New frontiers

Palaeontologist at work overseas

BGS palaeontologists have an extensive portfolio of international work, often involving collaboration with other scientific institutions.

Map of overseas projects

International highlights:

Australia: New palynomorph descriptions will form the basis of a new biozonal scheme.
Middle East: Fossil pollen provides new insights into the geological history of Iran. In Oman, hydrocarbons reservoir rocks and hydrocarbons seal rocks have been characterised by distinct palynological assemblages.
Papua New Guinea: Foraminifera are used to document the post mid-Miocene subsidence of the sea floor. Hawaii: Studies of fossil-rich gravels on the flanks of volcanoes suggest emplacement by giant tidal waves.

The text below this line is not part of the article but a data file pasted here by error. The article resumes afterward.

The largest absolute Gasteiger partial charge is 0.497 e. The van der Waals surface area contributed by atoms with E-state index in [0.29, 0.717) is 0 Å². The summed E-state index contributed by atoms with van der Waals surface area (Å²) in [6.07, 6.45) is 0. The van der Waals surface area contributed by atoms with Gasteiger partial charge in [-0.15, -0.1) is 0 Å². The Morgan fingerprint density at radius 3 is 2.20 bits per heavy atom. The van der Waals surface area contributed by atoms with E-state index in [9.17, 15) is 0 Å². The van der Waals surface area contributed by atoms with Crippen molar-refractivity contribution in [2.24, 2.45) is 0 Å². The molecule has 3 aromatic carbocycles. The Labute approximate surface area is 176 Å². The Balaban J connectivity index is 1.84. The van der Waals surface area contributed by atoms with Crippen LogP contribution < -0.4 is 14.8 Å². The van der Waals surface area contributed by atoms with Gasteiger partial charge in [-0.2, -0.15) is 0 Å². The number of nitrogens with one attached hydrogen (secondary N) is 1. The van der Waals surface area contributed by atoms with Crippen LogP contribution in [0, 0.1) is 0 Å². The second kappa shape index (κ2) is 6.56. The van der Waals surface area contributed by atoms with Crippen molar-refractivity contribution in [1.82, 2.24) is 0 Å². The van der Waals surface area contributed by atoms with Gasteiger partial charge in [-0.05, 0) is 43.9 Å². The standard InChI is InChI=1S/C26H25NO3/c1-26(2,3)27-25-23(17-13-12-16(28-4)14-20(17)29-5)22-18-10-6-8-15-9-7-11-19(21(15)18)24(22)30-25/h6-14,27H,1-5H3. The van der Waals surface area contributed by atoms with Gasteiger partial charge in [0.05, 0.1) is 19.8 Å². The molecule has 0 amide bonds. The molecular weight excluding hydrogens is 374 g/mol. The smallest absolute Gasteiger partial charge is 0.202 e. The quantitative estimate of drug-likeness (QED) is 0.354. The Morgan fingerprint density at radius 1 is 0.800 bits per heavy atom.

Armenia: Palaeoecological studies of lake sediments adjacent to major fault systems to examine if changes in microfauna could be a precursor to major geological events.

Foraminifera
Silurian Worm
Acritarch

UK highlights

Midland Valley of Scotland: Palaeoecological and palaeogeographical variation is discriminated in Carboniferous strata by statistical analysis of macrofossils
North-east Scotland: Construction of a revised biostratigraphical framework based on Middle Devonian fish.
Central Wales: Structurally complex successions are unravelled using graptolite faunas.
Southern Uplands: Discovery of rare soft-bodied worm-like fossils in Early Silurian rocks.
Southern England: Integration of palaeontological data with borehole geophysical log data and lithological data to produce high-resolution correlations in the Chalk Group.